Superstudents: An Open Letter to August PCP

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As I prepare to begin a new month of Professional Communication and Presentation (PCP) this week, for the first time, my heart is heavy.  I typically feel excited for a new month and ready to meet a new crop of students.  This weekend and early this week, however, I’ve only been sad about the fact that I won’t see the faces of my August superstudents who I have come to admire and love so much.

Chiara Ojeda blogged about the precious angels on Sunday.  Read her account of August PCP here.  For me, last month was just one of those classes where everything clicked.  It was my first month teaching with the new textbook: Nancy Duarte’s Resonate.  It was a month I had been anticipating for quite a bit, as Nancy Duarte herself agreed to do a Skype interview and Q&A with the class.  But these reasons alone don’t make a month successful; the students do.

Each student worked hard to become a stronger presenter.  And when I say “work,” I mean work.  These students worked harder this month than they have in any previous month of their degrees and, likely, more than they will work in future months.  They read their textbook, they spent hours on their presentations, and they practiced with me before each speech.  That hard work resulted in more As in August than I have seen in any other month; 10 out of 15 students earned a score of “A” because of the hard work they put in.  Each student put in an enormous amount of work to grow as a public speaker and presenter.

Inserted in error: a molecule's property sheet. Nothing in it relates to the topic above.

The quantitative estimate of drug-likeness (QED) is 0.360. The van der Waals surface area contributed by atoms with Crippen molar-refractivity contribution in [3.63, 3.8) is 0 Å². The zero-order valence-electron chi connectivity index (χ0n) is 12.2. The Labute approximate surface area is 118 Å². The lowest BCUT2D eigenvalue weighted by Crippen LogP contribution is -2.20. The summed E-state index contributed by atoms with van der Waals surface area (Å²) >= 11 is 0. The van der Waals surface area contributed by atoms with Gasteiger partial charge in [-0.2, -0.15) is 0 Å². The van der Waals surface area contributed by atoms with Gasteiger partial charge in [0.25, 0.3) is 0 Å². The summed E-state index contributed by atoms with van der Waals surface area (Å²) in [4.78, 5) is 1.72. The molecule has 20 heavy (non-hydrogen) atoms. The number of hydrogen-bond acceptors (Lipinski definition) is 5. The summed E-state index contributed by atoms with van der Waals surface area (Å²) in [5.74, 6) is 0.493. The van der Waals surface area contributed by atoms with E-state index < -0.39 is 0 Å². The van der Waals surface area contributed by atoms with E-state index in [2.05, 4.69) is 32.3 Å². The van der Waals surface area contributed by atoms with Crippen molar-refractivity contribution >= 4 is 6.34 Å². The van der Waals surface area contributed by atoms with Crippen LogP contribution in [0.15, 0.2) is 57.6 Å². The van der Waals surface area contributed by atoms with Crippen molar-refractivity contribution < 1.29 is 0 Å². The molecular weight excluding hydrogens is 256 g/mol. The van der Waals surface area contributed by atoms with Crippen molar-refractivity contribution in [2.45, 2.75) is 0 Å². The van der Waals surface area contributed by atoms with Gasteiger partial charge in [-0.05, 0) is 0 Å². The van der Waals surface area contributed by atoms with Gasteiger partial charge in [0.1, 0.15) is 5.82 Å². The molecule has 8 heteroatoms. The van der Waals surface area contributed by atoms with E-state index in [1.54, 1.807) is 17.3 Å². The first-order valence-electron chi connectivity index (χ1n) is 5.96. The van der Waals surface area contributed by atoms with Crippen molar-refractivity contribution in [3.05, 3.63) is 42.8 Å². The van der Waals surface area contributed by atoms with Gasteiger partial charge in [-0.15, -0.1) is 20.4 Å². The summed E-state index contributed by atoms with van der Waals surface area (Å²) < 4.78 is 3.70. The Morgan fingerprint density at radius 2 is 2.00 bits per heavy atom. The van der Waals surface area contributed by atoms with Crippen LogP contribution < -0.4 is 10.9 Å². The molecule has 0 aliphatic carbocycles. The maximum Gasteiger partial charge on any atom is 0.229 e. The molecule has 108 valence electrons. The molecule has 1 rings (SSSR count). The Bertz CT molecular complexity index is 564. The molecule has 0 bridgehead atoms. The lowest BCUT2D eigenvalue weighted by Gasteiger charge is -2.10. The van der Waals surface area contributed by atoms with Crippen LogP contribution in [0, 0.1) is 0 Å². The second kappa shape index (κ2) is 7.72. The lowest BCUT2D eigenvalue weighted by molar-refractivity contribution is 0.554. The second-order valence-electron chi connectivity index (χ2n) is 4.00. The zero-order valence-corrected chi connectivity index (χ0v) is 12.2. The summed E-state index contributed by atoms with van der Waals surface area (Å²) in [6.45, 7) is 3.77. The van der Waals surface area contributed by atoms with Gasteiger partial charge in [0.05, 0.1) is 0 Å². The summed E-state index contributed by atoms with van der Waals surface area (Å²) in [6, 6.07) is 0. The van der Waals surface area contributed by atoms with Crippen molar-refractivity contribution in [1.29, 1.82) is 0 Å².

I saw students resist.  This is often a quality I love the most about a class because students who think for themselves question and challenge the world around them are students driven to learn and to succeed.  Not every person was immediately sold on the visual design concepts I taught.  Not every student understood the importance of Compfight and Flickr.  But this is a good thing!  Resistance helps a student actually learn.

I saw students change.  No student is a perfect presenter; none of us are!  But each student changed – some dramatically – from the first day of the course to the last.  Most changed their approach to visual design: they went from bullets and clip art on a template to the picture superiority effect.  Some changed their approach to delivery: they went from reading a script to working from an outline to deliver more authentically and embody TED Commandment #9.  Some changed their approach to content: they worked hard and put in many hours to analyze their audience, outline and organize, research and develop, and then storyboard their content.

I saw students flourish.  This post is for Martin, Jason, Bobby, Alex, Ruben, Dan, Gary, Tyler, Howard Zac, Bruce, Fernley, Jane, Shawn, and Adriana.  Thank you for one of the greatest months of my entire teaching career.  I can’t wait to see all of you leading the entertainment and music business industries.  And yes, Bruce, you are all certainly going down in history as some of “the best of PCP” super all-stars.  Love and miss y’all!

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